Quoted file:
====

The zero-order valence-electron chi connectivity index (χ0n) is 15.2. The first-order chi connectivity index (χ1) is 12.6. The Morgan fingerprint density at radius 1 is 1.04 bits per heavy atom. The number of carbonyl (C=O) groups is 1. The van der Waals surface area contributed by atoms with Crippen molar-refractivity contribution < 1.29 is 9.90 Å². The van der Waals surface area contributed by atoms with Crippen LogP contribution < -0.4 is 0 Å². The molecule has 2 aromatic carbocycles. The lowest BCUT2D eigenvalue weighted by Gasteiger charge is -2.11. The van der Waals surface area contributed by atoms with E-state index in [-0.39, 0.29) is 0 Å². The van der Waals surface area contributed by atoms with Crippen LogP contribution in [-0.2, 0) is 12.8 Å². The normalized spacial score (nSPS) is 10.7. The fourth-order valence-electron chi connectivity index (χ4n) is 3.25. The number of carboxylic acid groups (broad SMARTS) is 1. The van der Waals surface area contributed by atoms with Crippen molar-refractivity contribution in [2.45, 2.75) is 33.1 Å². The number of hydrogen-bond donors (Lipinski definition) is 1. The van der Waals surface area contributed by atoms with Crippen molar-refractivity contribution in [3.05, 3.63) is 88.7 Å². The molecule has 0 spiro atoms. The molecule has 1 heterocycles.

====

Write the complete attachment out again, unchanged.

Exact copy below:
The zero-order valence-electron chi connectivity index (χ0n) is 15.2. The first-order chi connectivity index (χ1) is 12.6. The Morgan fingerprint density at radius 1 is 1.04 bits per heavy atom. The number of carbonyl (C=O) groups is 1. The van der Waals surface area contributed by atoms with Crippen molar-refractivity contribution < 1.29 is 9.90 Å². The van der Waals surface area contributed by atoms with Crippen LogP contribution < -0.4 is 0 Å². The molecule has 2 aromatic carbocycles. The lowest BCUT2D eigenvalue weighted by Gasteiger charge is -2.11. The van der Waals surface area contributed by atoms with E-state index in [-0.39, 0.29) is 0 Å². The van der Waals surface area contributed by atoms with Crippen LogP contribution in [-0.2, 0) is 12.8 Å². The normalized spacial score (nSPS) is 10.7. The fourth-order valence-electron chi connectivity index (χ4n) is 3.25. The number of carboxylic acid groups (broad SMARTS) is 1. The van der Waals surface area contributed by atoms with Crippen molar-refractivity contribution in [2.45, 2.75) is 33.1 Å². The number of hydrogen-bond donors (Lipinski definition) is 1. The van der Waals surface area contributed by atoms with Crippen molar-refractivity contribution in [3.05, 3.63) is 88.7 Å². The molecule has 0 spiro atoms. The molecule has 1 heterocycles.